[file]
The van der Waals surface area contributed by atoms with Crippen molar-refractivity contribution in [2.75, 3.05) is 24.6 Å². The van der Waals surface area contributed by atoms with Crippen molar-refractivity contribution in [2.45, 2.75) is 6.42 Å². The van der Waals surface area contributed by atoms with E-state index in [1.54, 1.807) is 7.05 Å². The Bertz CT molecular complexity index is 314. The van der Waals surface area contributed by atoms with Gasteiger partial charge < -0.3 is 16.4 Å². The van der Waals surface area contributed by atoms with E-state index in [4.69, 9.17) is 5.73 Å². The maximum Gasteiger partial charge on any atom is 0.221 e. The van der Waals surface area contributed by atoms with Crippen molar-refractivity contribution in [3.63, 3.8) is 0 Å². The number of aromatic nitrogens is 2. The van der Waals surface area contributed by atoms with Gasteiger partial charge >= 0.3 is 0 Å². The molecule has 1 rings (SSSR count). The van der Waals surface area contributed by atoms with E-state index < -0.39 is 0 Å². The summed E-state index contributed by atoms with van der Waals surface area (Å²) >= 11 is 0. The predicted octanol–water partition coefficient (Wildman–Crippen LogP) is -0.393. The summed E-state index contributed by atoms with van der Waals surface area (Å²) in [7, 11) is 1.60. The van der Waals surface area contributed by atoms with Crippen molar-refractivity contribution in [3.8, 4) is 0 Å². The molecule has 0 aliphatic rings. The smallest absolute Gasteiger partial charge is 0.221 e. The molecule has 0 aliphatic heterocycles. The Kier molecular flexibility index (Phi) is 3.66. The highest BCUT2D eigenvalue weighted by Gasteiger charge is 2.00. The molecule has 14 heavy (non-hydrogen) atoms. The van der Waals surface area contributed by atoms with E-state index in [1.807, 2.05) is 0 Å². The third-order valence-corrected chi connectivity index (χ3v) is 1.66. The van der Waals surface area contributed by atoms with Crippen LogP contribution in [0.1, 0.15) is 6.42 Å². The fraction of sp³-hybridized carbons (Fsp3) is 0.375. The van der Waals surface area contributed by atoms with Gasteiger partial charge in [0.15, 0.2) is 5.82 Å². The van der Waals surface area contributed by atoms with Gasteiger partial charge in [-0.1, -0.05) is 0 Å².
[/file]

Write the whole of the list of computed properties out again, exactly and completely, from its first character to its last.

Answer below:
The van der Waals surface area contributed by atoms with Crippen molar-refractivity contribution in [2.75, 3.05) is 24.6 Å². The van der Waals surface area contributed by atoms with Crippen molar-refractivity contribution in [2.45, 2.75) is 6.42 Å². The van der Waals surface area contributed by atoms with E-state index in [1.54, 1.807) is 7.05 Å². The Bertz CT molecular complexity index is 314. The van der Waals surface area contributed by atoms with Gasteiger partial charge < -0.3 is 16.4 Å². The van der Waals surface area contributed by atoms with E-state index in [4.69, 9.17) is 5.73 Å². The maximum Gasteiger partial charge on any atom is 0.221 e. The van der Waals surface area contributed by atoms with Crippen molar-refractivity contribution in [3.63, 3.8) is 0 Å². The number of aromatic nitrogens is 2. The van der Waals surface area contributed by atoms with Gasteiger partial charge >= 0.3 is 0 Å². The molecule has 1 rings (SSSR count). The van der Waals surface area contributed by atoms with E-state index < -0.39 is 0 Å². The summed E-state index contributed by atoms with van der Waals surface area (Å²) >= 11 is 0. The predicted octanol–water partition coefficient (Wildman–Crippen LogP) is -0.393. The summed E-state index contributed by atoms with van der Waals surface area (Å²) in [7, 11) is 1.60. The van der Waals surface area contributed by atoms with Crippen molar-refractivity contribution in [3.8, 4) is 0 Å². The molecule has 0 aliphatic rings. The smallest absolute Gasteiger partial charge is 0.221 e. The molecule has 0 aliphatic heterocycles. The Kier molecular flexibility index (Phi) is 3.66. The highest BCUT2D eigenvalue weighted by Gasteiger charge is 2.00. The molecule has 14 heavy (non-hydrogen) atoms. The van der Waals surface area contributed by atoms with E-state index in [1.807, 2.05) is 0 Å². The third-order valence-corrected chi connectivity index (χ3v) is 1.66. The van der Waals surface area contributed by atoms with Crippen LogP contribution in [0.1, 0.15) is 6.42 Å². The fraction of sp³-hybridized carbons (Fsp3) is 0.375. The van der Waals surface area contributed by atoms with Gasteiger partial charge in [0.15, 0.2) is 5.82 Å². The van der Waals surface area contributed by atoms with Gasteiger partial charge in [-0.1, -0.05) is 0 Å².